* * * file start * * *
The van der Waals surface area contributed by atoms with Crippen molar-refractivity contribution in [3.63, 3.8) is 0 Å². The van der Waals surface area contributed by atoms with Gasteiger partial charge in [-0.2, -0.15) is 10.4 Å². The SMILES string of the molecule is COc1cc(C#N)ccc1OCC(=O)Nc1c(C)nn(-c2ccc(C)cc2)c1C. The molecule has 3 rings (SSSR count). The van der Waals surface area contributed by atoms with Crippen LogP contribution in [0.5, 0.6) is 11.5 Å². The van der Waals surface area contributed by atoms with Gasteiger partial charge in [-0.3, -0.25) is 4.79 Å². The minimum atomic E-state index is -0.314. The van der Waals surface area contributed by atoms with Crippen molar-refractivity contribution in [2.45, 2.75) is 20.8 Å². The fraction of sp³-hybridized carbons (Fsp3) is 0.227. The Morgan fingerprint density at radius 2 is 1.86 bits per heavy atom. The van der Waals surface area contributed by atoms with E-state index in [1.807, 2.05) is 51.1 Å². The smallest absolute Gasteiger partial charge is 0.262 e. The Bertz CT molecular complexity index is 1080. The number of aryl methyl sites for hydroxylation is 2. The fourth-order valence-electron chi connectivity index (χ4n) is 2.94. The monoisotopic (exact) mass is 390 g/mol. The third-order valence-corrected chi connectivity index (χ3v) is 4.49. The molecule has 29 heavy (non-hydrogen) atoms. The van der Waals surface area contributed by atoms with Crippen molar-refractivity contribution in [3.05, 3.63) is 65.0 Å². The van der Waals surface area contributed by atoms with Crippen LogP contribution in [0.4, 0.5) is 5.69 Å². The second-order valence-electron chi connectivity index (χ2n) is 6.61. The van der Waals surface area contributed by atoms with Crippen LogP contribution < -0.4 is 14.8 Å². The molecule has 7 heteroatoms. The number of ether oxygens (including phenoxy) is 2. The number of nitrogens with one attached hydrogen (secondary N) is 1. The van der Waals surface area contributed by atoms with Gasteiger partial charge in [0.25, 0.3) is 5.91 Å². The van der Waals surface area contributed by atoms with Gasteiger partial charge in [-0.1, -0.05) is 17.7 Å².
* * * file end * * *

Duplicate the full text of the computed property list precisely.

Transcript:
The van der Waals surface area contributed by atoms with Crippen molar-refractivity contribution in [3.63, 3.8) is 0 Å². The van der Waals surface area contributed by atoms with Gasteiger partial charge in [-0.2, -0.15) is 10.4 Å². The SMILES string of the molecule is COc1cc(C#N)ccc1OCC(=O)Nc1c(C)nn(-c2ccc(C)cc2)c1C. The molecule has 3 rings (SSSR count). The van der Waals surface area contributed by atoms with Crippen LogP contribution in [0.5, 0.6) is 11.5 Å². The van der Waals surface area contributed by atoms with Gasteiger partial charge in [-0.3, -0.25) is 4.79 Å². The minimum atomic E-state index is -0.314. The van der Waals surface area contributed by atoms with Crippen molar-refractivity contribution in [2.45, 2.75) is 20.8 Å². The fraction of sp³-hybridized carbons (Fsp3) is 0.227. The Morgan fingerprint density at radius 2 is 1.86 bits per heavy atom. The van der Waals surface area contributed by atoms with E-state index in [1.807, 2.05) is 51.1 Å². The smallest absolute Gasteiger partial charge is 0.262 e. The Bertz CT molecular complexity index is 1080. The number of aryl methyl sites for hydroxylation is 2. The fourth-order valence-electron chi connectivity index (χ4n) is 2.94. The monoisotopic (exact) mass is 390 g/mol. The third-order valence-corrected chi connectivity index (χ3v) is 4.49. The molecule has 29 heavy (non-hydrogen) atoms. The van der Waals surface area contributed by atoms with Crippen molar-refractivity contribution in [3.05, 3.63) is 65.0 Å². The van der Waals surface area contributed by atoms with Crippen LogP contribution in [0.4, 0.5) is 5.69 Å². The second-order valence-electron chi connectivity index (χ2n) is 6.61. The van der Waals surface area contributed by atoms with Crippen LogP contribution < -0.4 is 14.8 Å². The molecule has 7 heteroatoms. The number of ether oxygens (including phenoxy) is 2. The number of nitrogens with one attached hydrogen (secondary N) is 1. The van der Waals surface area contributed by atoms with Gasteiger partial charge in [0.25, 0.3) is 5.91 Å². The van der Waals surface area contributed by atoms with Gasteiger partial charge in [-0.1, -0.05) is 17.7 Å².